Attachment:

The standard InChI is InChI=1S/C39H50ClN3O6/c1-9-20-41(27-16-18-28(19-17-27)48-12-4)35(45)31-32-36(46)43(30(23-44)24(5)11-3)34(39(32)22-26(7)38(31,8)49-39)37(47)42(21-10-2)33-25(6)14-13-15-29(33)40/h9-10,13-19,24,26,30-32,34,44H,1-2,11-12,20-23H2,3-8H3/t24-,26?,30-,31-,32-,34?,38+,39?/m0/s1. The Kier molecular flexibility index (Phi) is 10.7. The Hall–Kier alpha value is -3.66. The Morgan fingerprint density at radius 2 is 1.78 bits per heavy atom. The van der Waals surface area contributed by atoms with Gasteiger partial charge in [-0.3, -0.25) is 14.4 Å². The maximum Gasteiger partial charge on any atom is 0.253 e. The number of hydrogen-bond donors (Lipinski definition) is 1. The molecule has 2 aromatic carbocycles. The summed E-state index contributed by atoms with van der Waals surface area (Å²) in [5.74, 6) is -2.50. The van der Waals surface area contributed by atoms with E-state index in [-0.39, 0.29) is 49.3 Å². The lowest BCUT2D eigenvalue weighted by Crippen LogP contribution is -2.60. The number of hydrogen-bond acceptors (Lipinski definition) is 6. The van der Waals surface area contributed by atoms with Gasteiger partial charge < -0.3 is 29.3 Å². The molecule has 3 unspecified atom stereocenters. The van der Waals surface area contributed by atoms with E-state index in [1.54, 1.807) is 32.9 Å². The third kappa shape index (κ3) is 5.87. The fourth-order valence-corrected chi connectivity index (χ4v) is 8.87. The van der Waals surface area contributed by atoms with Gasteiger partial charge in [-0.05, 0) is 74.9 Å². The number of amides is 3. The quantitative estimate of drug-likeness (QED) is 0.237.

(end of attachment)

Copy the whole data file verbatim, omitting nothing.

The standard InChI is InChI=1S/C39H50ClN3O6/c1-9-20-41(27-16-18-28(19-17-27)48-12-4)35(45)31-32-36(46)43(30(23-44)24(5)11-3)34(39(32)22-26(7)38(31,8)49-39)37(47)42(21-10-2)33-25(6)14-13-15-29(33)40/h9-10,13-19,24,26,30-32,34,44H,1-2,11-12,20-23H2,3-8H3/t24-,26?,30-,31-,32-,34?,38+,39?/m0/s1. The Kier molecular flexibility index (Phi) is 10.7. The Hall–Kier alpha value is -3.66. The Morgan fingerprint density at radius 2 is 1.78 bits per heavy atom. The van der Waals surface area contributed by atoms with Gasteiger partial charge in [-0.3, -0.25) is 14.4 Å². The maximum Gasteiger partial charge on any atom is 0.253 e. The number of hydrogen-bond donors (Lipinski definition) is 1. The molecule has 2 aromatic carbocycles. The summed E-state index contributed by atoms with van der Waals surface area (Å²) in [5.74, 6) is -2.50. The van der Waals surface area contributed by atoms with E-state index in [-0.39, 0.29) is 49.3 Å². The lowest BCUT2D eigenvalue weighted by Crippen LogP contribution is -2.60. The number of hydrogen-bond acceptors (Lipinski definition) is 6. The van der Waals surface area contributed by atoms with Gasteiger partial charge < -0.3 is 29.3 Å². The molecule has 3 unspecified atom stereocenters. The van der Waals surface area contributed by atoms with E-state index in [1.54, 1.807) is 32.9 Å². The third kappa shape index (κ3) is 5.87. The fourth-order valence-corrected chi connectivity index (χ4v) is 8.87. The van der Waals surface area contributed by atoms with Gasteiger partial charge in [-0.05, 0) is 74.9 Å². The number of amides is 3. The quantitative estimate of drug-likeness (QED) is 0.237.